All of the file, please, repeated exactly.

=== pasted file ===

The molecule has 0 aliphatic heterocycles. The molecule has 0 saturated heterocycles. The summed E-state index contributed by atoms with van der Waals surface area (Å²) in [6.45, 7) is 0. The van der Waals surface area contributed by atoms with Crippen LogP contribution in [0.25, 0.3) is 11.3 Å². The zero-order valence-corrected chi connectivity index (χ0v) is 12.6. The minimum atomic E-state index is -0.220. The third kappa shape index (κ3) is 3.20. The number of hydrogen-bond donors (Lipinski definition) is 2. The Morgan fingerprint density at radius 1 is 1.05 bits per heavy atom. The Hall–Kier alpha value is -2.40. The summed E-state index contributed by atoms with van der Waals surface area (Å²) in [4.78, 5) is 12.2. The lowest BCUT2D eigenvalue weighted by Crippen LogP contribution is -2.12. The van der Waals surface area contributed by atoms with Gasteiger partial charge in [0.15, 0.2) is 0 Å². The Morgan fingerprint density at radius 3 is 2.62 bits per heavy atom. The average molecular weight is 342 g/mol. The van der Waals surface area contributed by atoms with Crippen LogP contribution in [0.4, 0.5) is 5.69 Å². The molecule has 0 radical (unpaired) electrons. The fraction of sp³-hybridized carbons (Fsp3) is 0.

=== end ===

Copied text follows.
The molecule has 0 aliphatic heterocycles. The molecule has 0 saturated heterocycles. The summed E-state index contributed by atoms with van der Waals surface area (Å²) in [6.45, 7) is 0. The van der Waals surface area contributed by atoms with Crippen LogP contribution in [0.25, 0.3) is 11.3 Å². The zero-order valence-corrected chi connectivity index (χ0v) is 12.6. The minimum atomic E-state index is -0.220. The third kappa shape index (κ3) is 3.20. The number of hydrogen-bond donors (Lipinski definition) is 2. The Morgan fingerprint density at radius 1 is 1.05 bits per heavy atom. The Hall–Kier alpha value is -2.40. The summed E-state index contributed by atoms with van der Waals surface area (Å²) in [4.78, 5) is 12.2. The lowest BCUT2D eigenvalue weighted by Crippen LogP contribution is -2.12. The van der Waals surface area contributed by atoms with Gasteiger partial charge in [0.15, 0.2) is 0 Å². The Morgan fingerprint density at radius 3 is 2.62 bits per heavy atom. The average molecular weight is 342 g/mol. The van der Waals surface area contributed by atoms with Crippen LogP contribution in [0.4, 0.5) is 5.69 Å². The molecule has 0 radical (unpaired) electrons. The fraction of sp³-hybridized carbons (Fsp3) is 0.